In a not-so-impressive display of athletic versatility, Timberwolves’ mascot Crunch got hung on an attempted reverse dunk off the trampoline. Poor Crunch went down flat on his back, but fortunately there was a mat in place to cushion his landing. After playing it off about as cool as one possibly could, Crunch did redeem himself with a flying right-hander over the cheerleaders. After the game, he contacted me on Twitter to explain what went wrong during the failed attempt:
Derrick Williams, Brandon Roy, and Chase Budinger performed well as the Wolves defeated the Pacers 84-70. Williams knocked down a three-point field goal and caught a spectacular alley-oop from the rookie Schved (9 points)… Roy made a couple of drives to the rack, scoring the majority of his five field goals around the rim (13 points)… Budinger dropped 14 to match Nikola Pekovic (!!!) for team-high honors.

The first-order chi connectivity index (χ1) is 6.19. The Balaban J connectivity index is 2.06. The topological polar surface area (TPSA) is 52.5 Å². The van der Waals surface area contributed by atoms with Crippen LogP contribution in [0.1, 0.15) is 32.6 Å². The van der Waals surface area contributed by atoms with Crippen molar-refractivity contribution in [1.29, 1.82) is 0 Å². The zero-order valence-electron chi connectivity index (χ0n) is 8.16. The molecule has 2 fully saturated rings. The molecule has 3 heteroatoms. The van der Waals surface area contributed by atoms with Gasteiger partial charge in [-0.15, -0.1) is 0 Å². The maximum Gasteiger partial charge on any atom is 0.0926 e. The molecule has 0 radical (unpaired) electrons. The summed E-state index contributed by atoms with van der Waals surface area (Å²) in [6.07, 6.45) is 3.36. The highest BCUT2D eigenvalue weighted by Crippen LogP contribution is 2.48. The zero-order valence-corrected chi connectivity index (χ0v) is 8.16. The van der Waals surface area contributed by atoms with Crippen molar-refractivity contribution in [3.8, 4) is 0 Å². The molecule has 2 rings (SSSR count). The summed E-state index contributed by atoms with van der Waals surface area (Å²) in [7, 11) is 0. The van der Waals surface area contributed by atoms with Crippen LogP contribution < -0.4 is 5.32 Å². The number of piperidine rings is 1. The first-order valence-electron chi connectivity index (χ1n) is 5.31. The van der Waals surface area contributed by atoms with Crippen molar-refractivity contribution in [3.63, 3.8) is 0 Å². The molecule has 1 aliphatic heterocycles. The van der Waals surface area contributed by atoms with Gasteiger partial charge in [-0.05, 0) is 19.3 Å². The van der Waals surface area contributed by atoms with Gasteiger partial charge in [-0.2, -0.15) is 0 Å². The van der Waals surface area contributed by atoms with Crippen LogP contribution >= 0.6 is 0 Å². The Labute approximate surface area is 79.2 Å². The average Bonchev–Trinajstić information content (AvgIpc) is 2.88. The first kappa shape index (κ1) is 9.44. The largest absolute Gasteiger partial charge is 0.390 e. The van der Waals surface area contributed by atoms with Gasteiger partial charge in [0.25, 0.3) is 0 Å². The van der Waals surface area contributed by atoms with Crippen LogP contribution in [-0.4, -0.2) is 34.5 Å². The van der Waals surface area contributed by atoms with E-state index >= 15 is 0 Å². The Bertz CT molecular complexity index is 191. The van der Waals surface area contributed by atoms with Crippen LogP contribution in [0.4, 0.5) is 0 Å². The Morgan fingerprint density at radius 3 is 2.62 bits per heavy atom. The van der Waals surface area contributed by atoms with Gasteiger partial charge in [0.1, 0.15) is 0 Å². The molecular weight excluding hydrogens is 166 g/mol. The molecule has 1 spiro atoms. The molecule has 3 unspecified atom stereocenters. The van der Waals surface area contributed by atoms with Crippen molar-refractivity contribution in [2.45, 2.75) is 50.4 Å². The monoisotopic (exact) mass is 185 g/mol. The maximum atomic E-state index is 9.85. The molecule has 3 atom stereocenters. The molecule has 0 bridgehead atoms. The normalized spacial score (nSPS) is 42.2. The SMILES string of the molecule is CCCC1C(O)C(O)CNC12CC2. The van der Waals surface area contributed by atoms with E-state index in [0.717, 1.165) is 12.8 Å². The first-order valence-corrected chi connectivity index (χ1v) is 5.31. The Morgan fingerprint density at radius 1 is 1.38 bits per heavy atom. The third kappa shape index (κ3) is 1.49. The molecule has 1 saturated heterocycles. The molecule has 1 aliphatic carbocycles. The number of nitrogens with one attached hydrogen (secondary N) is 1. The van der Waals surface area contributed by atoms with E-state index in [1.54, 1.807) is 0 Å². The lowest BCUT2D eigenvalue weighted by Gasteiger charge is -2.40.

It’s a bird! It’s a plane! It’s… Eddy Curry?!
E-City’s flying tip jam accounted for just two of his 11 points, which he scored on 4 of 7 from the floor. Playing the role of San Antonio’s starting center, Curry helped lead the Spurs to victory by corralling 8 rebounds in 25 minutes. Nando De Colo preserved the triumph with a cold-blooded jumper that spared all those in attendance a preseason overtime.
Jeremy Lin experienced the misfortune of facing off against Russell Westbrook in his Houston Rockets debut. I didn’t see the game, but Westbrook apparently lit Jeremy up like a Christmas tree, scoring 16 points in the opening period. Despite the fact that a lone preseason game means little to nothing, you know that Westbrook—the uberly-talented basketball narcissist—wasn’t taking the match up lightly, fully understanding the hype and expectations which revolve around Lin. I imagine Russy was pretty gassed up about the whole ordeal, and his first-quarter numbers certainly seem to confirm my assumption. Lin finished with 3 points, 6 assists, and 3 turnovers in 19 minutes of play.